If you’re not sufficiently depressed about the state of financial security online, Target’s massive credit-card breach — apparently executed by exploiting the retailer’s in-store systems — offers a reminder that many account compromises happen in places we can’t control.

And the best way to watch for them is to monitor your account for unusual transactions — which means you should do more online banking, not less.


Many major sites, from Facebook to Google to Microsoft to Yahoo, now allow “two-step verification” to protect users’ logins from the loss of a password. That option requires users to vouch for all logins, or only those from strange computers or locations, by typing in a one-time password sent to their phone via text message or to a specialized app like Google Authenticator.

Most financial institutions, however, have yet to tune in to this trend. There’s Bank of America’s SafePass, CitiBank’s identification codes Ally Bank’s Security Code, and not much else. But if your bank offers this option — which may require looking around its site — you should enable it right away. And if it doesn’t, you might want to ask why.

Rob Pegoraro is a tech writer based out of Washington, D.C. To submit a tech question, e-mail Rob at Follow him on Twitter at@robpegoraro.

Answers to questions are going out….

Sadly we have been severely backlogged with questions and are finally getting caught up. Thou some might not like the answers, they are going out to people as I type.

Keep them coming!

  • Some notes, please remember to give enough details with your question so we can try to best understand the issue and give an educated answer.
  • If you really want an email back, you need to give a valid email
  • If you do not want to be mentioned on the show, please let us know in the request
  • Not all questions will be answered but we try to answer most of them
  • Not all questions can be answered in a timely manner, so if its an emergency or life threatening, call 911 or your local law enforcement


  • Rocobop_grande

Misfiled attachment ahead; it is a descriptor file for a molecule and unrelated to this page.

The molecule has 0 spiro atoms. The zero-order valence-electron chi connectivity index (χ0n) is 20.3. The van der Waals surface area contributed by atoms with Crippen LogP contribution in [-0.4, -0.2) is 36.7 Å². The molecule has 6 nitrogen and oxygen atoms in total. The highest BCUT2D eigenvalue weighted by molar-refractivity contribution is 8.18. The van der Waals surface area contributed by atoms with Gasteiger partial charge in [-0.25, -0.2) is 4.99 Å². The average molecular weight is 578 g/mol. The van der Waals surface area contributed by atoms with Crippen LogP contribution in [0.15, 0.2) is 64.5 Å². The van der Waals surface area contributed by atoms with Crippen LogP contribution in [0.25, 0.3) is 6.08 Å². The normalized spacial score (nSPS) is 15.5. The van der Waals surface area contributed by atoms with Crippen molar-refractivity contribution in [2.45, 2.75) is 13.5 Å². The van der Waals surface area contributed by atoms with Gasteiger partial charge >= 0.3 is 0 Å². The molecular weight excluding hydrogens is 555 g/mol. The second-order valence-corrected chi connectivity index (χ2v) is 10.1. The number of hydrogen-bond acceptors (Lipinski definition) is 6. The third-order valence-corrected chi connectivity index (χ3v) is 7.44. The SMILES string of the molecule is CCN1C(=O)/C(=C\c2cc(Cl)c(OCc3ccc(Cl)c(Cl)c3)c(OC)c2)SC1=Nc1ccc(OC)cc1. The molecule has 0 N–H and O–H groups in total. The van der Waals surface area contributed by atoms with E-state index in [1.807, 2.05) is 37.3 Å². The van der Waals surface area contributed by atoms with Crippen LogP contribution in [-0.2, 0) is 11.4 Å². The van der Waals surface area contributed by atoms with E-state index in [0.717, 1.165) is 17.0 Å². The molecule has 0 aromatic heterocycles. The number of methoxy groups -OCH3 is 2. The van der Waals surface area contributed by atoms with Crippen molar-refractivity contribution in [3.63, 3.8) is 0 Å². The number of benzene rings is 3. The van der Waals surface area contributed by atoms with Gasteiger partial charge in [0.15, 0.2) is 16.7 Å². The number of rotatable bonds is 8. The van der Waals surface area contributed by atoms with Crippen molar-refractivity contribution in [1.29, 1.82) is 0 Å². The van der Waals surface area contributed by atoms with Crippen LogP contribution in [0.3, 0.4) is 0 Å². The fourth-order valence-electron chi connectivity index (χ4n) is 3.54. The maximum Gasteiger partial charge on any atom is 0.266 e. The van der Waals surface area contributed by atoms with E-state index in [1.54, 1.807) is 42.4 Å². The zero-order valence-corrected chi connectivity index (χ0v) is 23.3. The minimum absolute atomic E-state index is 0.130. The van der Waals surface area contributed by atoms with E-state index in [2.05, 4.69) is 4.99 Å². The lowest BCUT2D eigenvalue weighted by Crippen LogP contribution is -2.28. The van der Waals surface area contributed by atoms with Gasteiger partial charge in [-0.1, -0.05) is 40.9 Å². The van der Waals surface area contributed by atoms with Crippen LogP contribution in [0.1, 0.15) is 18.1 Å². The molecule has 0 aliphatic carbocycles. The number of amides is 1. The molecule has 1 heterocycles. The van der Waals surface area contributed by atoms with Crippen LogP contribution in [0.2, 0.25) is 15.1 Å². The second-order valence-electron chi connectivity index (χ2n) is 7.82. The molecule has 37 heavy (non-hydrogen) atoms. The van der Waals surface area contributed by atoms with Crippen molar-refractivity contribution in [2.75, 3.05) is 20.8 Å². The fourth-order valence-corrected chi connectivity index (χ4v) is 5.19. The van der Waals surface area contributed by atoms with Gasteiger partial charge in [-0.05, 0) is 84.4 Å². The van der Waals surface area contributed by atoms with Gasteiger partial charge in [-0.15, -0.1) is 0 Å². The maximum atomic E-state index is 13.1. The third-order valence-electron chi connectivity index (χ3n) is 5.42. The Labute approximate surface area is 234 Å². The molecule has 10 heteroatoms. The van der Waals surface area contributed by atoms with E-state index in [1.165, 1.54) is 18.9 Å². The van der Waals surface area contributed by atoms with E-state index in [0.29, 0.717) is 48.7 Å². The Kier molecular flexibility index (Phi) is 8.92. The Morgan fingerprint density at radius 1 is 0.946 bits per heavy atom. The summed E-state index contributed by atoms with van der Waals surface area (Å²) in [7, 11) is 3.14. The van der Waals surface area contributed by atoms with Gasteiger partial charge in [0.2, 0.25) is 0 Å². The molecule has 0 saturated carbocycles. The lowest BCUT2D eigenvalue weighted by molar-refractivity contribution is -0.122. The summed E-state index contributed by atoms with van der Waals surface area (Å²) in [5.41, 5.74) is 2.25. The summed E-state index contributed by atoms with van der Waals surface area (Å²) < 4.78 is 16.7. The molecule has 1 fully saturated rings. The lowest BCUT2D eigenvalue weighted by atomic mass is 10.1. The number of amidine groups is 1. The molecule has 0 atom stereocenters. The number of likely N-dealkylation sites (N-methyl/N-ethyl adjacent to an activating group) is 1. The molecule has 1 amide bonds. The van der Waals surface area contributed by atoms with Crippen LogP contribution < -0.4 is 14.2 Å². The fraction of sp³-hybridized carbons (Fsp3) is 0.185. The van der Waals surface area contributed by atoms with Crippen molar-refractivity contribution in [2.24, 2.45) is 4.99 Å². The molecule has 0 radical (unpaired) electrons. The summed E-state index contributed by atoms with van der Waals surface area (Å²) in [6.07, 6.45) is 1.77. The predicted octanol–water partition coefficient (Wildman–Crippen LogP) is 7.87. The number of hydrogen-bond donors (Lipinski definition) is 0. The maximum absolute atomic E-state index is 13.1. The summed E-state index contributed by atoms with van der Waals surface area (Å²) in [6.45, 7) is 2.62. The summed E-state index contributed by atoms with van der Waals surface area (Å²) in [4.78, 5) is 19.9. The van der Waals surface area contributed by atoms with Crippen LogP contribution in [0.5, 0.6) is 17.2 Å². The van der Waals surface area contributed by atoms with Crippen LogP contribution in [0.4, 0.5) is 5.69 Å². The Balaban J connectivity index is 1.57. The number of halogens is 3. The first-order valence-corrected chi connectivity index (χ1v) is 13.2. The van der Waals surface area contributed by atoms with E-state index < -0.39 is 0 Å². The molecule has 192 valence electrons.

Ask a Cop?: Failure to yield to an emergency vehicle


—–Original Message—–

From: katie
Sent: Thursday, August 29, 2013 7:32 AM
Subject: failure to yield to emergency vehicle?

If a cop already has someone pulled over on the side of the road, and you swerve around them but don’t go completely into the second lane, is that a considered a failure to yield to an emergency vehicle?

I received a ticket last night for this and I don’t feel that I did anything wrong. When the cop was done giving the car he had pulled over a ticket (I’m just guessing he did) he then turned on his lights and I pulled to the side thinking he had to get somewhere. But then I realized he was pulling me over. And gave me a ticket saying I failed to turn completely into the second lane while he was on the side of the road. However I did not fail to yield to him because I swerved around him pulling over the other car, and again pulled off to the side of the road when he pulled me over.

Would you agree that I do or do not deserve a ticket? I usually don’t disagree with cops, but a $178 ticket for failing to yield when I did in fact yield, I even slowed my car down as I went by him (because I always feel extra cautious when driving by a cop) and swerved around them. His arugement is that I did not turn into the second lane on the road. However, I did partially turn into the second lane, it just wasn’t a complete 100% turn into the other lane.